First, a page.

Not that bollocks about trigger warnings again

That argument about trigger warnings has popped up again, and I feel compelled to write about it again.

This time, the nexus of nonsense seems to be around putting trigger warnings on classic books, with university students asking for this concession to be made. It seems like a reasonable and trivial request, but this hasn’t stopped the commentariat nonsensically screaming censorship.

Let’s start with the obvious: warning that a book contains content likely to cause trauma is not the same as censorship. Do these hacks sit in the cinema, harrumphing about Big Brother when the BBFC certificate pops up and announces that the film will contain scenes of violence? Do they switch off their TV in a rage and write a column about censorship when the announcer points out that there will be an abuse storyline in the next episode of Hollyoaks? How does one even live like this? The only way one can make an argument that content warnings are akin to censorship is if one doesn’t know what censorship is.

And of course, every time this argument rears its head, we see the same ridicule thrown around by privileged journalists. They are mocking people who have survived trauma. They are mocking people who live with mental illness. They are mocking a strategy which helps people to stay alive. That’s the crux of it: putting a trigger warning on something takes only ten seconds of your time, and can mean the world to other people.

I have yet to see a compelling argument against trigger warnings/content warnings that isn’t nonsensical and, at its heart, completely and utterly disablist. It’s selfish and puerile to kick against them, and largely makes you look like a complete bellend. I applaud the widening of the application of trigger warnings: it’s about time they hit the mainstream.

Shit I cannot believe needs to be said: no platforming and censorship are different

Some people genuinely seem to believe that no platforming and censorship are the same thing. It comes up every now and then, this annoying argument, like a turd that just won’t flush. And so I write this post, in an attempt to break it up with a butter knife before flushing again.

Let’s start by discussing what censorship is. Censorship is something that comes from the top down: it’s done by the government or the media, those with the power to control who speaks in the public domain. The aim of censorship is to quash dissent, to silence voices speaking out against their aims, and to maintain the status quo. Censorship can only be enacted by those who are capable of doing so: those who have the means of blocking webpages, redacting documents, editing what gets published, and so forth. Censorship is an expression of power.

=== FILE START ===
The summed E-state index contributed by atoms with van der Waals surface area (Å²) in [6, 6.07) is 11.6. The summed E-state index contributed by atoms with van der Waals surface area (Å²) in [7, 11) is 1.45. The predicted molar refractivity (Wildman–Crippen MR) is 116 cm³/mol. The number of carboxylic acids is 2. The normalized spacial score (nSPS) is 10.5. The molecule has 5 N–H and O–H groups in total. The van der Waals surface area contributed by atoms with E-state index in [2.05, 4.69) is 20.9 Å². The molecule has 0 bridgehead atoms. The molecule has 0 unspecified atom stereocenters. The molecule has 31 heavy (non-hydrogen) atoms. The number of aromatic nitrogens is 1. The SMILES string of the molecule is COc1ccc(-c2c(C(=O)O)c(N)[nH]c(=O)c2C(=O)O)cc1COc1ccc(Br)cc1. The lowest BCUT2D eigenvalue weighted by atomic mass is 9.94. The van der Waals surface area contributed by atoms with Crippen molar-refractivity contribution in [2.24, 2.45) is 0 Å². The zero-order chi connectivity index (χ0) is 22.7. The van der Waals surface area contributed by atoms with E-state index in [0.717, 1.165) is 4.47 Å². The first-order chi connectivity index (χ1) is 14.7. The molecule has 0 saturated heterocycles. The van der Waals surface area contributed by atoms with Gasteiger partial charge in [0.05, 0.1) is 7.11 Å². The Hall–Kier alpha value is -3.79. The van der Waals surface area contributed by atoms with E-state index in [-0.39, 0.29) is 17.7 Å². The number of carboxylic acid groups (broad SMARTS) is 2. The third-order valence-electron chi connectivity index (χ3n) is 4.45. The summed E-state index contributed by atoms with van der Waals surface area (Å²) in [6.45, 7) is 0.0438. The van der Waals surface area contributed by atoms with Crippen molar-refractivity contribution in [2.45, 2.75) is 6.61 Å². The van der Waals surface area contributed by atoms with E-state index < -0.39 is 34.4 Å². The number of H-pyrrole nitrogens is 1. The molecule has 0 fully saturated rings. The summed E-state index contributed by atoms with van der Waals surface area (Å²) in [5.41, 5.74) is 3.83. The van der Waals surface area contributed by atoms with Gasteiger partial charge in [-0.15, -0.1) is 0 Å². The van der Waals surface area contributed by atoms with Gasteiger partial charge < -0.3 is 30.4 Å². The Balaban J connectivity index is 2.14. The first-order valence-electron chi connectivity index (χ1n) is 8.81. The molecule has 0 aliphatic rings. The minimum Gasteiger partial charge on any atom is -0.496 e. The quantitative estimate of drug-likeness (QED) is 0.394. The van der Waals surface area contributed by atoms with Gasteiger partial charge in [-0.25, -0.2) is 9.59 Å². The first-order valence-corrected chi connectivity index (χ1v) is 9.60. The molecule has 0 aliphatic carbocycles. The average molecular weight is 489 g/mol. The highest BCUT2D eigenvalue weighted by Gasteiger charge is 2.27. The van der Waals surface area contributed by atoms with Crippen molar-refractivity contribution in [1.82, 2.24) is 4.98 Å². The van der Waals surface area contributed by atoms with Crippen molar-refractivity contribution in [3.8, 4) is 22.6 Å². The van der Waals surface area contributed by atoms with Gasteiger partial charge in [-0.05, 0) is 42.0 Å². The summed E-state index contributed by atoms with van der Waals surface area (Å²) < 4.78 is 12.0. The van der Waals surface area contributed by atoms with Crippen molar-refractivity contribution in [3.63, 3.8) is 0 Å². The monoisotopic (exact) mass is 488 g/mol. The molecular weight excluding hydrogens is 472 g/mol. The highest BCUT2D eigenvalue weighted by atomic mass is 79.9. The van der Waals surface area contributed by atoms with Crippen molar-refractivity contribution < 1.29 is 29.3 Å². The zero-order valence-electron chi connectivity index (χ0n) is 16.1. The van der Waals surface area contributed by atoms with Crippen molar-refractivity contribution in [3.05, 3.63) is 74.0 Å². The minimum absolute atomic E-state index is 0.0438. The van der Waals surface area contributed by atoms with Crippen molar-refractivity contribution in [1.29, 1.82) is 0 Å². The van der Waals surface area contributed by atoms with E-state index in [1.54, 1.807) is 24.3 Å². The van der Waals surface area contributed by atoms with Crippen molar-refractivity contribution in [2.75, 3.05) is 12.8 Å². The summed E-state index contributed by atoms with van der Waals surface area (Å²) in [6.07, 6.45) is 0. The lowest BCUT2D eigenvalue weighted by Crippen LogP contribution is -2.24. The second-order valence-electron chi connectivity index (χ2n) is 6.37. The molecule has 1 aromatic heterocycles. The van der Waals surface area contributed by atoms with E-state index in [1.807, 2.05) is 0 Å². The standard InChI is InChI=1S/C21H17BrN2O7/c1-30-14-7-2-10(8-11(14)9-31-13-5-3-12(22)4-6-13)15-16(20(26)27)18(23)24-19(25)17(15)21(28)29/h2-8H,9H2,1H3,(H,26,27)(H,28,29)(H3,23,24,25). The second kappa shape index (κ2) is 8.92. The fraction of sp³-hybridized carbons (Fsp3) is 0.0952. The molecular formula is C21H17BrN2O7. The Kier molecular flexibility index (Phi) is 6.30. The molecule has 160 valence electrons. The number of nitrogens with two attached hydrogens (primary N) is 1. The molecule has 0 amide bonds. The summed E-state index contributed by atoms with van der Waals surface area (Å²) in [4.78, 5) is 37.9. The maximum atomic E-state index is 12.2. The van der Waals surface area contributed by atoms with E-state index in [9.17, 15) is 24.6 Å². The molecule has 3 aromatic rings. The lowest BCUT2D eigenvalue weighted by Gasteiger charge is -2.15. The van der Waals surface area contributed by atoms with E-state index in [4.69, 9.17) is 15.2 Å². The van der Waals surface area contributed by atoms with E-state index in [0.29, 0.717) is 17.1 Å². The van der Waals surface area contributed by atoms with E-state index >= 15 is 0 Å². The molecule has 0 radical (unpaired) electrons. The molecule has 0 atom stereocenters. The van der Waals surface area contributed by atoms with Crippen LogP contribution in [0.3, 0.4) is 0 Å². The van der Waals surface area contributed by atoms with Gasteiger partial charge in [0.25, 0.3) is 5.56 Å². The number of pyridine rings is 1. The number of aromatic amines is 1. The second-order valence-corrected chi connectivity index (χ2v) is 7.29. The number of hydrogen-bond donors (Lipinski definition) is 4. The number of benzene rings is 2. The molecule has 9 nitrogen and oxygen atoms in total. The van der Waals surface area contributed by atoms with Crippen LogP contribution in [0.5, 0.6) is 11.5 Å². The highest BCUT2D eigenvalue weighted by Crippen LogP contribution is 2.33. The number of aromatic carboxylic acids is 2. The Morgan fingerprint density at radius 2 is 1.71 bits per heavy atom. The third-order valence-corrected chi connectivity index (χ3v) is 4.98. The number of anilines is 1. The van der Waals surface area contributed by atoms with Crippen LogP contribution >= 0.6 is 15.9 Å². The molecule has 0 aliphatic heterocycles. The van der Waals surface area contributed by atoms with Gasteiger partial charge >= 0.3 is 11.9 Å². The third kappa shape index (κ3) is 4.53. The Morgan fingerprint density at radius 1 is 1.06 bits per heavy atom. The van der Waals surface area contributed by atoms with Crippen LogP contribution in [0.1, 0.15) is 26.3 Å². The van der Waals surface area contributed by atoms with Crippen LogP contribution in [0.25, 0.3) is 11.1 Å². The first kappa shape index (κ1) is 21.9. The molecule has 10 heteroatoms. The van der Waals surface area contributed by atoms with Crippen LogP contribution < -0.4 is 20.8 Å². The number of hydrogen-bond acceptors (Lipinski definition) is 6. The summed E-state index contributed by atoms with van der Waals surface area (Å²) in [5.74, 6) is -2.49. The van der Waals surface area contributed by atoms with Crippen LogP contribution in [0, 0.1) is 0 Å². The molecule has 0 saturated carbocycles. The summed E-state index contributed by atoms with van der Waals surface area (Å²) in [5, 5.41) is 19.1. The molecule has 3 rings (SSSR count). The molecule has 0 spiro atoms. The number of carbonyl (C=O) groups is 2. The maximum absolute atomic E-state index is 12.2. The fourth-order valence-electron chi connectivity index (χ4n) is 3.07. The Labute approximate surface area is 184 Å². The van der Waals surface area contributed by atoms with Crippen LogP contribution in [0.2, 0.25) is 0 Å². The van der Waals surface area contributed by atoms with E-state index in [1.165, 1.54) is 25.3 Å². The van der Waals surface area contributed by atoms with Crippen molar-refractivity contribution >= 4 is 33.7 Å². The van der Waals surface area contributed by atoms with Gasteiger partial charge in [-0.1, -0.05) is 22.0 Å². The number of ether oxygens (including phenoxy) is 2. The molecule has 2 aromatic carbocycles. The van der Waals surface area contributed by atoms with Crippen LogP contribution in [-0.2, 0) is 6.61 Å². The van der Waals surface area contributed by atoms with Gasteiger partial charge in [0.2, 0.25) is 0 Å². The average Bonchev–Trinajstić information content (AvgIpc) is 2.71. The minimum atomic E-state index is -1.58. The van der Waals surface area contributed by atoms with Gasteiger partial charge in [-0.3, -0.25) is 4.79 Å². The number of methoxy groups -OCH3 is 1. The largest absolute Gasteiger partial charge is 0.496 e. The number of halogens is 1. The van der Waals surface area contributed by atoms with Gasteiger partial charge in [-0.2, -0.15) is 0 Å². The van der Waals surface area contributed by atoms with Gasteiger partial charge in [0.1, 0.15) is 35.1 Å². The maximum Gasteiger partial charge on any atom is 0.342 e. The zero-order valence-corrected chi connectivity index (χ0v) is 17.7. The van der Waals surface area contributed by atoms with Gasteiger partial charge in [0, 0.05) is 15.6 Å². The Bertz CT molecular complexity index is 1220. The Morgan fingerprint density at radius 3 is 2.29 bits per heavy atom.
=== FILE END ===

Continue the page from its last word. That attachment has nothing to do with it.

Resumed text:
Let’s compare this to no platforming. No-platforming, in contrast, is bottom up. Those who organise events can democratically and transparently decide who to invite, and who not to. Likewise, people can suggest to organisers that perhaps it is inappropriate to invite a certain person to speak, and democratically and transparently apply pressure to disinvite people. The aim of no platforming is to avoid giving someone who is known to be an active contributor to oppressive power structures any further airing, and to maintain a safer space. It’s a refusal of complicity in oppression. No platforming is enacted by ordinary people: trade unions, pressure groups, activists, and just the regular everyday sibling on the street. It’s a tool we can use because, unlike the government and the media, we have no direct control over public discourse: all we can do is choose who to listen to. It’s important to note that this is an aspect of free speech often overlooked: the power to not listen, and the power to challenge. No platforming is an expression of free speech and democracy.

Some don’t see it that way, and it’s no coincidence that these people tend to be the sorts to get themselves no platformed. It’s no secret that fascists hate being no platformed, and indeed it’s about the only time they care about free speech, and no surprise that people like Nick Griffin will play the victim and cry censorship when venues refuse to host his vile parade of fascists, or they don’t get invited to shit. George Galloway, rape apologist and all-round tankie bellend, famously threatened to sue the NUS after they passed a no platform motion against him. And, right now, reams of column inches are being wasted on whinging about how it’s unfair and mean that noted enemy of bi women, sex workers and trans women, Julie Bindel is no platformed in a lot of spaces.*

It’s no coincidence that when someone is no platformed, the media will gladly report on the no platforming, often uncritically repeating the hate speech that got them no platformed in the first place: someone who is no platformed will generally have their own platform within traditional modes of communication. They will be a media personality. That’s how people choosing to no platform will find out that a speaker is inappropriate: from public presence. No platforming is a pretty small weapon, all things considered. It’s like throwing a pebble at a charging rhino.

Nonetheless, it’s a weapon that those who benefit from the current system want to take away from us. Their sense of entitlement to our spaces knows no bounds, and their contempt for the will of the people is evident. And so they will do what they can to quash this tiny little tool that we have.

But remember this: no platforming and censorship are not the same thing. Censorship is their tool, to keep us down. No platforming is ours, and a niggling little thorn in their side.

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*As an aside, yes, I once did share a platform with Julie Bindel. My mental health was poor at the time I agreed to do it, and I didn’t really understand what I was getting in for. It went better than it could have, but it was a mistake, and I own that mistake.